lab 7 SDS by 9WvuL0lX

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									                The usual
• Pre and post lab exercises are on handouts
• Online quiz
• Don’t return today or tomorrow
  SDS-PAGE OF myoblasts, myotubes,
    fibroblasts and adipocyte lysates

• Sodium Dodecyl Sulfate Polyacrylamide Gel
  Electrophoresis
• Is a technique allowing for the separation of
  proteins based on their size.
• We will be loading
  –   Cell lysates of fibroblasts
  –   Cell lysates of adipocytes
  –   Cell lysates of myoblasts
  –   Cell lysates of myotubes
  –   Standard of proteins with known sizes
               Sodium Dodecyl Sulfate
• A negatively charged detergent
  which binds to hydrophobic regions
  of protein molecules
• Causes the molecules to unfold
   – from a globular into
      extended/linear polypeptide
      chain
• Individual protein molecules are
  released from their associations with
  other proteins or lipid molecules by
  SDS and are rendered soluble in the
  detergent solution.
• All proteins treated with SDS will
  be carry a net “negative” charge
              Polyacrylamide Gel
• Gels are formed by polymerization of acrylamide
  and bisacrylamide (ie. the polyacrylamide).
   – Small proteins run quickly through meshwork of
     polyacrylamide.
   – Larger, linear proteins get hung up in the gel and migrate
     slower
• Ammonium persulfate initiates the reaction.
• TEMED catalyzes the polymerization.
• Unpolymerized acrylamide is a potent neurotoxin.
Electrophoresis
• Process of migration of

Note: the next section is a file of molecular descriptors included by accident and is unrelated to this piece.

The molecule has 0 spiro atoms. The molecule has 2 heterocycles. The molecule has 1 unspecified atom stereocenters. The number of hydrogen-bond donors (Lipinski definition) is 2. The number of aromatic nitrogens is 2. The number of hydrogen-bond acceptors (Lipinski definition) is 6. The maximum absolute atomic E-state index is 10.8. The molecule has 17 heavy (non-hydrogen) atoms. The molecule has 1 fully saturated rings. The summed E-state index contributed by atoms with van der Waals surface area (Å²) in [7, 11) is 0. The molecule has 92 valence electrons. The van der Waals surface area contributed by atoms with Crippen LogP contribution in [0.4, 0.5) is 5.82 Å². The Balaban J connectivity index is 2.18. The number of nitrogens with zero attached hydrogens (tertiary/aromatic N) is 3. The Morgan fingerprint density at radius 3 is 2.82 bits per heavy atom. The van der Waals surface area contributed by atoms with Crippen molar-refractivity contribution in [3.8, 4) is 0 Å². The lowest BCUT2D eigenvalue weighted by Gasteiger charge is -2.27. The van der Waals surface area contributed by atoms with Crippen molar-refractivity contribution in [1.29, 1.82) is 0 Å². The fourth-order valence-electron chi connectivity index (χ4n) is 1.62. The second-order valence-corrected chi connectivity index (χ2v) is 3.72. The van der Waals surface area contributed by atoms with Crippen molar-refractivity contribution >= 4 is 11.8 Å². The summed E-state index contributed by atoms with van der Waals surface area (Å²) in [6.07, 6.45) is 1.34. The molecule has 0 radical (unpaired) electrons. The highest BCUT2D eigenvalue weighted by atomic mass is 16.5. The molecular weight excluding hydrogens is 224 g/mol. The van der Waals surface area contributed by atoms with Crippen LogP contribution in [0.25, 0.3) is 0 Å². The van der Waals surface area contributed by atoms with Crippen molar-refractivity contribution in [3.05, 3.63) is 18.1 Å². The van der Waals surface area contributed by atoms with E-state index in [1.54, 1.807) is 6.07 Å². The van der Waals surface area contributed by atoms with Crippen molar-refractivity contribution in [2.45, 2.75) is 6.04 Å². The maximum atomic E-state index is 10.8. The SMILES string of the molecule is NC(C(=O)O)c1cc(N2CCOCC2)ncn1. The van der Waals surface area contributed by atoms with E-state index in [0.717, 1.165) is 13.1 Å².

charged molecules through
  solutions in an applied
  electric field
• Negative charge at the top
  of the gel, Positive at
  bottom
• SDS treated proteins will
                 negative
  have a net ____________
  charge and will migrate
  toward __________ pole
              positive
 PAGE Gels Run Vertically
...unlike DNA agarose gels that run horizontally

         Loading Well

                            Cathode (- pole)

         Stacking Gel


                             Direction of
                          Protein Migration
         Separating Gel




                            Anode (+ pole)
   To clear up the anode/cathode
             confusion:
• Cathode: The electrode at which reduction occurs.
  It is the negative electrode in a cell through which
  current is being forced, but it is the positive pole of a
  battery.
• Anode: The electrode at which oxidation occurs in
  a cell. It is the electrode toward which anions travel
  due to the electrical potential, In spontaneous cells
  the anode is considered negative. In
  nonspontaneous or electrolytic cells the anode is
  considered positive.
• From the CRC Handbook of Physics and Chemistry
                       Stacking Gel
• Low percentage of                   Proteins should have
  acrylamide (2.5%-4%)                same starting reference
   – large pore size                  point when they enter
   – does not restrict migration of   the separating gel.
     proteins.                           It’s like getting all
• Ion contrast between those             the horses lined up
  that compose the buffer of             at the gate...
  the stacking gel to those in
  the electrode buffer allows